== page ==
1000 Year Old Imperial Church Built By Roman Emperor Otto The Great Found Under Corn Field In Germany

A 1,000-year-old church built by Otto the Great, who as Holy Roman Emperor greatly extended the influence of the Catholic Church in Europe, has been found under a cornfield in Germany.

Archaeologists have confirmed that they have uncovered the foundation walls of a large church at the rediscovered Royal Palace of Helfta near the town of Eisleben in the German state of Saxony-Anhalt.

The church was discovered early last month and its foundation walls have now been fully uncovered.

Burials outside the church, foundations of the south transept. (Landesamt fur Denkmalpflege und Archaologie Sachsen-Anhalt, Felix Biermann/Newsflash)

The church was built by Otto I, traditionally known as Otto the Great, who was king of Germany from 936 and Holy Roman Emperor from 962 until his death in 973.

According to a statement from the team researching the site, there is evidence of two stays at the site by Otto I and his son, Otto II ‘the Red’, with the former attending the church’s inauguration.

Project manager and archaeologist Felix Biermann said: “This is a magnificent, exceptionally large church, which proves the importance of this location in the Ottonian era.

Aerial view of the excavation area in the city of Eisleben in Germany from the southwest. (Landesamt fur Denkmalpflege und Archaologie Sachsen-Anhalt, Thomas Koiki/Newsflash)

“With a length of 30 metres (98 ft) and a width of around 20 metres (66 ft), Otto had effectively built a church that resembles a miniature cathedral.”

The church was founded before 968 and is believed to have been consecrated to Saint Radegund, the Thuringian princess and Frankish queen who founded the Abbey of the Holy Cross at Poitiers.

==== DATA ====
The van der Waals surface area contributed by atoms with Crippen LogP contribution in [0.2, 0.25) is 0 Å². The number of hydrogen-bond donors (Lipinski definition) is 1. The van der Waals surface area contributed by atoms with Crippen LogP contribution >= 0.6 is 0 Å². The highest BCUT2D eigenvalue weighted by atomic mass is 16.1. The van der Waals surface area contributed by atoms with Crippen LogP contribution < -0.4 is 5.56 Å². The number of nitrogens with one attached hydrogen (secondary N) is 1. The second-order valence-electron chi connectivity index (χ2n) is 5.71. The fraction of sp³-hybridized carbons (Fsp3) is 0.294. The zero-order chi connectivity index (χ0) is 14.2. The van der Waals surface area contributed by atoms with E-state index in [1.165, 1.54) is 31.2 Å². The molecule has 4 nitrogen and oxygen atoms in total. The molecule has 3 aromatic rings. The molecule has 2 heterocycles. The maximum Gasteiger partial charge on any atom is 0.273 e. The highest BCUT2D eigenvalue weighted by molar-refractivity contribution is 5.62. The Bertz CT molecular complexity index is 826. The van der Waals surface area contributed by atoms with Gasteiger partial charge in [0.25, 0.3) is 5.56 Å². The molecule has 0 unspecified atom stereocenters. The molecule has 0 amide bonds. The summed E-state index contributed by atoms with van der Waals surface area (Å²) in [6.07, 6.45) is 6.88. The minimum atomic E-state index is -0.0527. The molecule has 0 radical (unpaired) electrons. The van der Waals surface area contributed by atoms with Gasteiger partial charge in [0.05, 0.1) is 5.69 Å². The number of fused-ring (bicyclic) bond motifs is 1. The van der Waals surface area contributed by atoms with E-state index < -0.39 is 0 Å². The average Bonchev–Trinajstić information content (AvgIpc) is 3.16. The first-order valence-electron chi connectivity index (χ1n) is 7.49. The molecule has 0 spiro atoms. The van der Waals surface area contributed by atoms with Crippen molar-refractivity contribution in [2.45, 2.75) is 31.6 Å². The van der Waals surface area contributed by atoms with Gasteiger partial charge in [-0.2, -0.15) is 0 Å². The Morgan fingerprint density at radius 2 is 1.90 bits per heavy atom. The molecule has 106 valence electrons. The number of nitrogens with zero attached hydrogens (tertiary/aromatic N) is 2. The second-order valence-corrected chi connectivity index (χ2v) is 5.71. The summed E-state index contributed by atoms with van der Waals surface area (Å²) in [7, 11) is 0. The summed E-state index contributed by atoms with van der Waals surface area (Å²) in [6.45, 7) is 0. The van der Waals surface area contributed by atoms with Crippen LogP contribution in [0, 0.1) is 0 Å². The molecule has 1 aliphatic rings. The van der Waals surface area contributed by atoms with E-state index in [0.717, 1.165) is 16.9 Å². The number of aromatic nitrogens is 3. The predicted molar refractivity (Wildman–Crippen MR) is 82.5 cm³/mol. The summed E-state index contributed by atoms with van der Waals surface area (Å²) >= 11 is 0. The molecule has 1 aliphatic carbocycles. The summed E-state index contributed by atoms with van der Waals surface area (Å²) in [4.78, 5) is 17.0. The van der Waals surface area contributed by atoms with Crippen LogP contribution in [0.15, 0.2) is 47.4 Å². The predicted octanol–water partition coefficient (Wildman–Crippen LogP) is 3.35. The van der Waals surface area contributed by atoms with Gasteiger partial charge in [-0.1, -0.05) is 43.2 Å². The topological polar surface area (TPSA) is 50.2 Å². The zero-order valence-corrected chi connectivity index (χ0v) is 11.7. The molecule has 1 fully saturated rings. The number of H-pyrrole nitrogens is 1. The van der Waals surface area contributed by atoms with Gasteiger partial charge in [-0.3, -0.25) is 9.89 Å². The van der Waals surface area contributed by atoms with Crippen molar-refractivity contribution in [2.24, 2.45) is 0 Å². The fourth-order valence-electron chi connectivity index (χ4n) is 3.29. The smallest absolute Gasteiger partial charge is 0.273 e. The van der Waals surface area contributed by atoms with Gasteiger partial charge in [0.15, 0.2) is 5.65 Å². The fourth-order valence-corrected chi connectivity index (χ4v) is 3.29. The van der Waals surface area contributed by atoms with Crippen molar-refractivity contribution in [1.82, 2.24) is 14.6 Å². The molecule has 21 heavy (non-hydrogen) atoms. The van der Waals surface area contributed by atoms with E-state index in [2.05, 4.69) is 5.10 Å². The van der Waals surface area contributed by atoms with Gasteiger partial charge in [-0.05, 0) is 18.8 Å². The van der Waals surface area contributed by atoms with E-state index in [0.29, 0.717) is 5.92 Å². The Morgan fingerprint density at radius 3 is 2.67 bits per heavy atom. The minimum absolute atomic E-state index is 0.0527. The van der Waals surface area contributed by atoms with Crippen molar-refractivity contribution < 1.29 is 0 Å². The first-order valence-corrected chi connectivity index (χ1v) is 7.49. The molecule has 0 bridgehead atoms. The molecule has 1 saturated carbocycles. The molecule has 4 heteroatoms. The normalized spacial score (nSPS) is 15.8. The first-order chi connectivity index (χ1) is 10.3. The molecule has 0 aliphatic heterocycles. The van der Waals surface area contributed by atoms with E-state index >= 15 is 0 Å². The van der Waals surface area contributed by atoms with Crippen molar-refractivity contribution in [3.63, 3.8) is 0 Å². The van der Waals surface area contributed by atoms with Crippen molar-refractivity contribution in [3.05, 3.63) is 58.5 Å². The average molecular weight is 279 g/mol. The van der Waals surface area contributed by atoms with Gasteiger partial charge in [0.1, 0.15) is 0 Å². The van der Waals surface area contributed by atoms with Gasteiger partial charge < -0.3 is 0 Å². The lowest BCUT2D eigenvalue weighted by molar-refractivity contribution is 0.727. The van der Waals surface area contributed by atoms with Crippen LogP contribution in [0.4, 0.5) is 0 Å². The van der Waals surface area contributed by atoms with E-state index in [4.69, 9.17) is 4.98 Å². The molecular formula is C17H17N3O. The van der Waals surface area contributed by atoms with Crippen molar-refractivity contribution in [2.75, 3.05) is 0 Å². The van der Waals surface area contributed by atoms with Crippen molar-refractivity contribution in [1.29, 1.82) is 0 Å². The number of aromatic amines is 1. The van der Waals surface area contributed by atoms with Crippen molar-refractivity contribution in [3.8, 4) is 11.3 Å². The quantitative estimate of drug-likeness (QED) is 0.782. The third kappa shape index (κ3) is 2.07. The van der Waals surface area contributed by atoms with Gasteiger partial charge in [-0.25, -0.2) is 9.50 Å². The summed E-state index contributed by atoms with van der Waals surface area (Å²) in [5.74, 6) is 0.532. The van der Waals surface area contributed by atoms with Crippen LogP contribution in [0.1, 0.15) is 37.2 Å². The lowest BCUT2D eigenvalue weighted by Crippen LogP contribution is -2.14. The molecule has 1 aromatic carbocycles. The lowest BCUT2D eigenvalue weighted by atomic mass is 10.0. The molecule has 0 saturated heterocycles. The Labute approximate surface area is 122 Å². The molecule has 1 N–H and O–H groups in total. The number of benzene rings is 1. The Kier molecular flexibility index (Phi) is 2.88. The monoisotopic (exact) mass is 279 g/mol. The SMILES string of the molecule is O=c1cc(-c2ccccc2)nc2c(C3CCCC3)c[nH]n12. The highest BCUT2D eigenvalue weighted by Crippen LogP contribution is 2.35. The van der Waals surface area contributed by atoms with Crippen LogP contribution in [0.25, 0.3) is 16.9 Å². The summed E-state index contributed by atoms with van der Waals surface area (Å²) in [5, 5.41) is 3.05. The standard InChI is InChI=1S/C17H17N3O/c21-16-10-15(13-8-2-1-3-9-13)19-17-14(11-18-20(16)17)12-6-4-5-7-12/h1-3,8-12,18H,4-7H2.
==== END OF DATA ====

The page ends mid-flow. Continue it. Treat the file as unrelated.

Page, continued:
She is also the patron saint of several churches in France and England and of Jesus College in the city of Cambridge.

Enamelled non-ferrous metal rectangular brooch (garment clasp) with retracted sides, from the Carolingian era (9th century). (Landesamt fur Denkmalpflege und Archaologie Sachsen-Anhalt, Friederike Hertel/Newsflash)

The church existed for around 500 years and was demolished during the Reformation, the split of the Western Church into Protestantism and what is now the Roman Catholic Church.

In addition to the foundation walls, a number of coins and a tiled stove from the 14th and 15th centuries, as well as a fragment of a bell, were found on the site of the church.

Also found near the church was a cemetery containing 70 graves and several stone tombs from the 10th to the 15th century which according to Biermann was “the burial place for the aristocratic families of the region.”

View of the excavations in the area of the church from the southwest. (Landesamt fur Denkmalpflege und Archaologie Sachsen-Anhalt, Felix Biermann/Newsflash)

He continued: “In addition, belt fittings, belt buckles made of bronze, coins, knives and various utensils came to light. Numerous disc brooches from the Ottonian times, made of bronze, enamelled and with glass inlays in a rectangular and circular shape, were excavated.”

Mayor Carsten Staub said: “It is amazing to me what the archaeologists and excavation helpers are bringing to light during this excavation.”

The long-lost remains of the royal palace on the “Kleine Klaus” were the starting point for the latest find after they were rediscovered in 2009 through geomagnetic prospecting, with the exploration slowly spreading outwards.

Romanesque enamel decorated non-ferrous metal cross from the church, product of the famous enamel workshops in Limoges (France), 13th century. (Landesamt fur Denkmalpflege und Archaologie Sachsen-Anhalt, Mike Fenner/Newsflash)

In addition to the church, the Palatinate also had residential and commercial buildings with pit houses, as well as stately residential buildings and probably an auditorium where meetings took place.

Biermann who explained that the excavations will last until September, but that he hopes will then be continued in the next few years, said: “The Palatinate area is to be exposed step by step.”

Minister-President of Saxony-Anhalt Reiner Haseloff said: “With the identification of the situation of the church and the Palatinate, an important gap in the history of the country will be closed.”

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